* Sean Hill has been through the playoffs a number of times - six in all - and has been one of the veteran voices in the locker room all season long. "I've just been telling the guys to just stay in the moment and not get too far ahead of themselves," said Hill. "It's all about one shift at a time and winning those battles on each shift. There are so many distractions out there come playoff time and it's important to stay focused. The biggest thing is concentrating on the task at hand."

* Finally, maybe the best, most sincere compliments are when the microphones and cameras aren't on. When Rick DiPietro was hosting more than 20 reporters in his stall, Sean Hill - who's been around a while - looked over and said to one of the play-by-play announcers, "I'm telling you - they have no idea how good that kid is."

Reported by Jason Lockhart and Chris Botta


Sunday, April 15, 9:00 pm: Rick on WFAN on Monday morning

"Mike & The Mad Dog" will be in the Don Imus slot on WFAN (660 AM in New York) on Monday morning, and guess who will be one of their guests?
None other than Rick DiPietro. The Islanders star goaltender is expected to come on at approximately 8:25 am on Monday.
The radio show of Mike Francesa and Christopher Russo is expected to be very highly rated on Monday, especially since no one knows exactly what format they will follow in their two-week stint in the old "Imus in the Morning" time slot. Will it be a traditional sports program, like their popular afternoon show? Or will they mix in more politics, current affairs, entertainment and, of course, "The Sopranos"?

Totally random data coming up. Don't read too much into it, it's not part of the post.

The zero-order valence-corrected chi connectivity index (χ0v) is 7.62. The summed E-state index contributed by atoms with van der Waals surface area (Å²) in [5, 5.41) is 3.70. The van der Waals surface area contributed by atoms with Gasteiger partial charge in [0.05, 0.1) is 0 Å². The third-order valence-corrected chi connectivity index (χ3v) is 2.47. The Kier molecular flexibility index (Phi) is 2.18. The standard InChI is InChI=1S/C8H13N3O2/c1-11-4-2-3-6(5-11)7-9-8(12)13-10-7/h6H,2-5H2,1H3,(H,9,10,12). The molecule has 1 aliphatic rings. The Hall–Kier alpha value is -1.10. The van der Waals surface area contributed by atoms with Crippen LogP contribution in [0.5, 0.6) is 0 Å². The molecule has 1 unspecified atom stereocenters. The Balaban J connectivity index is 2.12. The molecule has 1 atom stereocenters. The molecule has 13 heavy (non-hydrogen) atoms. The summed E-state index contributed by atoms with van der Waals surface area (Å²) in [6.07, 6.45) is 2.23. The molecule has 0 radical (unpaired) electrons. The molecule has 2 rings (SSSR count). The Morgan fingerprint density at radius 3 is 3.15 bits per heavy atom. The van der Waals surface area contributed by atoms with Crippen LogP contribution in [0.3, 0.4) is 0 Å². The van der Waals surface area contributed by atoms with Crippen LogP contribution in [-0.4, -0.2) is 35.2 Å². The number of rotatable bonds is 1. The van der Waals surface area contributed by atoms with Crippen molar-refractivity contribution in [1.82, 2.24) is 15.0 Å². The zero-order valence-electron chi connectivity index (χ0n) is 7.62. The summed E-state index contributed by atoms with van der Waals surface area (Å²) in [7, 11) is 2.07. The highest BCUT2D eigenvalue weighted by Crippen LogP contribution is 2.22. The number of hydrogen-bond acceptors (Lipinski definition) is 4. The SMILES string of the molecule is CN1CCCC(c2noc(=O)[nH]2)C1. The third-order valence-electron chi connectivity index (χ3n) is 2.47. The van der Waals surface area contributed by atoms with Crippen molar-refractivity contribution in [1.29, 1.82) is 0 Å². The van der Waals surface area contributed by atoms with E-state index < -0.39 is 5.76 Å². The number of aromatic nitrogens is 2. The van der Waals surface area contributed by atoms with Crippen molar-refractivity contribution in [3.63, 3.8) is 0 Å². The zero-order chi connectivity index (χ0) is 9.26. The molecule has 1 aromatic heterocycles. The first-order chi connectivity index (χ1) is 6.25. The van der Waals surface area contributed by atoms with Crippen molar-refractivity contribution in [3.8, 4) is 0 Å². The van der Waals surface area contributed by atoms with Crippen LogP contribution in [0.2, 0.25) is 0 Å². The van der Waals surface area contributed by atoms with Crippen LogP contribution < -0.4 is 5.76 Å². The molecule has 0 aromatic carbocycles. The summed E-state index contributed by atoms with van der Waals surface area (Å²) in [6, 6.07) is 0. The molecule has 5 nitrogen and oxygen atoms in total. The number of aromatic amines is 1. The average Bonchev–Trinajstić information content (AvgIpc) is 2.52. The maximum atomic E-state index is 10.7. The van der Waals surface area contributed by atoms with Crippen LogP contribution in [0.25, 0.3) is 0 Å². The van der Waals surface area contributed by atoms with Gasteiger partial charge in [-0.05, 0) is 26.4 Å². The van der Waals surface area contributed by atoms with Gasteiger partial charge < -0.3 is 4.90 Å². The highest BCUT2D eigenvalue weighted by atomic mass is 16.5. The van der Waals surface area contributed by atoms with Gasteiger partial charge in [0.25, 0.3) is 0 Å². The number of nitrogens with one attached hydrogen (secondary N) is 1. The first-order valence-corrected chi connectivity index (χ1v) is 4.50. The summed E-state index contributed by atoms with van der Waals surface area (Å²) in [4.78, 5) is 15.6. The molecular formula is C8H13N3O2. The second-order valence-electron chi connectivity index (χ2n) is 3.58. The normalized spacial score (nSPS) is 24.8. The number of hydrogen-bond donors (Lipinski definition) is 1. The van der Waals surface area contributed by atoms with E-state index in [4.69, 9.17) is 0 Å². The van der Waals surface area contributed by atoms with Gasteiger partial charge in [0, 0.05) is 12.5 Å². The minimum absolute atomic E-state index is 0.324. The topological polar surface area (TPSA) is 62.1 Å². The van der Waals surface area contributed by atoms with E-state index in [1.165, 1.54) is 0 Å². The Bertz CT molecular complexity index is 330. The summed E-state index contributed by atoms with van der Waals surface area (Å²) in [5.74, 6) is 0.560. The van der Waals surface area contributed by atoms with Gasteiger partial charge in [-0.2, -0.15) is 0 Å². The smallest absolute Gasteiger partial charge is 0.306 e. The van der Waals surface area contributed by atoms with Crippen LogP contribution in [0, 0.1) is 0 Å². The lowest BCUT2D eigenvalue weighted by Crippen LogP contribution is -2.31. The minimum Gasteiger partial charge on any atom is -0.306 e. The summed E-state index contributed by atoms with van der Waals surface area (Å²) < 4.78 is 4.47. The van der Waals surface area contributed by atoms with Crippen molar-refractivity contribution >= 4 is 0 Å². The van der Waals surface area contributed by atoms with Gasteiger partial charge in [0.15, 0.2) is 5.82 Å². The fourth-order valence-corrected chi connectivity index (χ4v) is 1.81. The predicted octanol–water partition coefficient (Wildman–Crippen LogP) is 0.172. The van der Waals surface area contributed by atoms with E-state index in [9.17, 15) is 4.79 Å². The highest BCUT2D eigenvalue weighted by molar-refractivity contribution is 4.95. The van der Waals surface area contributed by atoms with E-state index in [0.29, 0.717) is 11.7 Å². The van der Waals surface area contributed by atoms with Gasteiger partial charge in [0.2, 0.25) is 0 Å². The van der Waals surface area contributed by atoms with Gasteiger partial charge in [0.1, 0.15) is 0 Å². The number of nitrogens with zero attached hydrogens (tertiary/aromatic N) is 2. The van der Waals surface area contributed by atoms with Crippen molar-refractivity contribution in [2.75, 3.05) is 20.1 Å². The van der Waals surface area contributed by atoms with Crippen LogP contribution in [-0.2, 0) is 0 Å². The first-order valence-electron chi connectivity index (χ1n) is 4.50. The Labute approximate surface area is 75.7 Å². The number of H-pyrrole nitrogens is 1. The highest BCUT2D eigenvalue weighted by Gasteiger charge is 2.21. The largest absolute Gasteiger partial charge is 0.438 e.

At least for a few minutes with DiPietro, it figures to be all Islanders-Sabres. But Rick is also a big sports fan, and he's big on pop culture, so it could be a fun and/or interesting few minutes.
Attention, Islanders Fans: If you have tickets for Monday, do everything you can to be at your seats by 7:20 pm. The Islanders TV and game ops crew have put together a special opening video for Game 3, and although we haven't seen the final cut, it looks to be a classic. Better yet, be there when warmups start at 7.


Sunday, April 15, 6:20 pm: This isn't 2004

The Islanders had a series of meetings before taking the ice for an optional practice at Iceworks this afternoon. Afterwards, the major theme was: will this first round playoff series be different for the Islanders than 2003 and 2004? Four springs ago, the Islanders won Game 1 in Ottawa and then lost four in a row. In 2004, the Islanders won Game 2 in Tampa Bay, then dropped the next three games to the eventual Stanley Cup champion Lightning. After the amazing series against Toronto in 2002 -- when the Islanders won all three games at Nassau Coliseum -- the Islanders have lost their last four home playoff games.